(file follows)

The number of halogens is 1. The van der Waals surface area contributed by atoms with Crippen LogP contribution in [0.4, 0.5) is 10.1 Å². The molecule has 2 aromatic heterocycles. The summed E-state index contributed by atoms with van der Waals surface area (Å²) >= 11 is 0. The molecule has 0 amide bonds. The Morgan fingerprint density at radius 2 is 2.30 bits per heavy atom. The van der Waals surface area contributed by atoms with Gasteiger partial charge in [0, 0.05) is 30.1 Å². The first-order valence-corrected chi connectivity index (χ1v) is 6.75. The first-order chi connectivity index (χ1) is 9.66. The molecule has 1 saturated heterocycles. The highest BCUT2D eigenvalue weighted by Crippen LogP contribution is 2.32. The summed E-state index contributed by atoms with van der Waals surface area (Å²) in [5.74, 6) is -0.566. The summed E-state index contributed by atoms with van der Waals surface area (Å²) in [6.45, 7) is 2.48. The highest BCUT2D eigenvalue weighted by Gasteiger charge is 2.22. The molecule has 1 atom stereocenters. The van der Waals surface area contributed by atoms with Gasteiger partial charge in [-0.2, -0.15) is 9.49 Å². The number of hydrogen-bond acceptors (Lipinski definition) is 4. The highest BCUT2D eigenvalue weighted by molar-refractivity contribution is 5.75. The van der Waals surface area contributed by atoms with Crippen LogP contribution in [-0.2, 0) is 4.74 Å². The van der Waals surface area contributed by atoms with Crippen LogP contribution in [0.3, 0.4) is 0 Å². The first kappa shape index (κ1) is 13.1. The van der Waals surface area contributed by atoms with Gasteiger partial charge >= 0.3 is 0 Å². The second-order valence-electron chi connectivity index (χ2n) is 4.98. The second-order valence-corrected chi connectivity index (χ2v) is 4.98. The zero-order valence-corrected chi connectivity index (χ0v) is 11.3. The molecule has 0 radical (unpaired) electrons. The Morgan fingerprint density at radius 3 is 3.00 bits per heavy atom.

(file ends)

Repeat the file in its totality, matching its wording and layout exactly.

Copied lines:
The number of halogens is 1. The van der Waals surface area contributed by atoms with Crippen LogP contribution in [0.4, 0.5) is 10.1 Å². The molecule has 2 aromatic heterocycles. The summed E-state index contributed by atoms with van der Waals surface area (Å²) >= 11 is 0. The molecule has 0 amide bonds. The Morgan fingerprint density at radius 2 is 2.30 bits per heavy atom. The van der Waals surface area contributed by atoms with Gasteiger partial charge in [0, 0.05) is 30.1 Å². The first-order valence-corrected chi connectivity index (χ1v) is 6.75. The first-order chi connectivity index (χ1) is 9.66. The molecule has 1 saturated heterocycles. The highest BCUT2D eigenvalue weighted by Crippen LogP contribution is 2.32. The summed E-state index contributed by atoms with van der Waals surface area (Å²) in [5.74, 6) is -0.566. The summed E-state index contributed by atoms with van der Waals surface area (Å²) in [6.45, 7) is 2.48. The highest BCUT2D eigenvalue weighted by Gasteiger charge is 2.22. The molecule has 1 atom stereocenters. The van der Waals surface area contributed by atoms with Gasteiger partial charge in [-0.2, -0.15) is 9.49 Å². The number of hydrogen-bond acceptors (Lipinski definition) is 4. The highest BCUT2D eigenvalue weighted by molar-refractivity contribution is 5.75. The van der Waals surface area contributed by atoms with Crippen LogP contribution in [-0.2, 0) is 4.74 Å². The van der Waals surface area contributed by atoms with Crippen LogP contribution in [0.3, 0.4) is 0 Å². The first kappa shape index (κ1) is 13.1. The van der Waals surface area contributed by atoms with Gasteiger partial charge >= 0.3 is 0 Å². The second-order valence-electron chi connectivity index (χ2n) is 4.98. The second-order valence-corrected chi connectivity index (χ2v) is 4.98. The zero-order valence-corrected chi connectivity index (χ0v) is 11.3. The molecule has 0 radical (unpaired) electrons. The Morgan fingerprint density at radius 3 is 3.00 bits per heavy atom.